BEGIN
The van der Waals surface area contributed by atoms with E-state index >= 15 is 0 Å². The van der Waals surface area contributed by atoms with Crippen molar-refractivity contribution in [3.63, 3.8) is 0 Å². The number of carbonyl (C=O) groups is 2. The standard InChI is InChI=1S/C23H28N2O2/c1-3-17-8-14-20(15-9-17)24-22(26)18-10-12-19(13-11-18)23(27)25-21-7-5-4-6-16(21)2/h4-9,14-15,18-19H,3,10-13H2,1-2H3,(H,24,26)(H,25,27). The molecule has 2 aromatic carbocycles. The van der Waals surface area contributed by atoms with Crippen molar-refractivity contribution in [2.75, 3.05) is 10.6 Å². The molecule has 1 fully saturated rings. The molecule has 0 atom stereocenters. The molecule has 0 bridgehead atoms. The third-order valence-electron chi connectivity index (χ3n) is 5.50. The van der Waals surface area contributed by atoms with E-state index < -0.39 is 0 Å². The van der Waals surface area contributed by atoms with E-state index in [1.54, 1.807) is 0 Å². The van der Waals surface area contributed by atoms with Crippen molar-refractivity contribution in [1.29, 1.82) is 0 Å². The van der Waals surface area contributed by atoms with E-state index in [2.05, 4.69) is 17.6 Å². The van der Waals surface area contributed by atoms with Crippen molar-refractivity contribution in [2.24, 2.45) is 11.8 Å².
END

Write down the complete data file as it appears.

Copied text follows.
The van der Waals surface area contributed by atoms with E-state index >= 15 is 0 Å². The van der Waals surface area contributed by atoms with Crippen molar-refractivity contribution in [3.63, 3.8) is 0 Å². The number of carbonyl (C=O) groups is 2. The standard InChI is InChI=1S/C23H28N2O2/c1-3-17-8-14-20(15-9-17)24-22(26)18-10-12-19(13-11-18)23(27)25-21-7-5-4-6-16(21)2/h4-9,14-15,18-19H,3,10-13H2,1-2H3,(H,24,26)(H,25,27). The molecule has 2 aromatic carbocycles. The van der Waals surface area contributed by atoms with Crippen molar-refractivity contribution in [2.75, 3.05) is 10.6 Å². The molecule has 1 fully saturated rings. The molecule has 0 atom stereocenters. The molecule has 0 bridgehead atoms. The third-order valence-electron chi connectivity index (χ3n) is 5.50. The van der Waals surface area contributed by atoms with E-state index < -0.39 is 0 Å². The van der Waals surface area contributed by atoms with E-state index in [1.54, 1.807) is 0 Å². The van der Waals surface area contributed by atoms with Crippen molar-refractivity contribution in [1.29, 1.82) is 0 Å². The van der Waals surface area contributed by atoms with E-state index in [2.05, 4.69) is 17.6 Å². The van der Waals surface area contributed by atoms with Crippen molar-refractivity contribution in [2.24, 2.45) is 11.8 Å².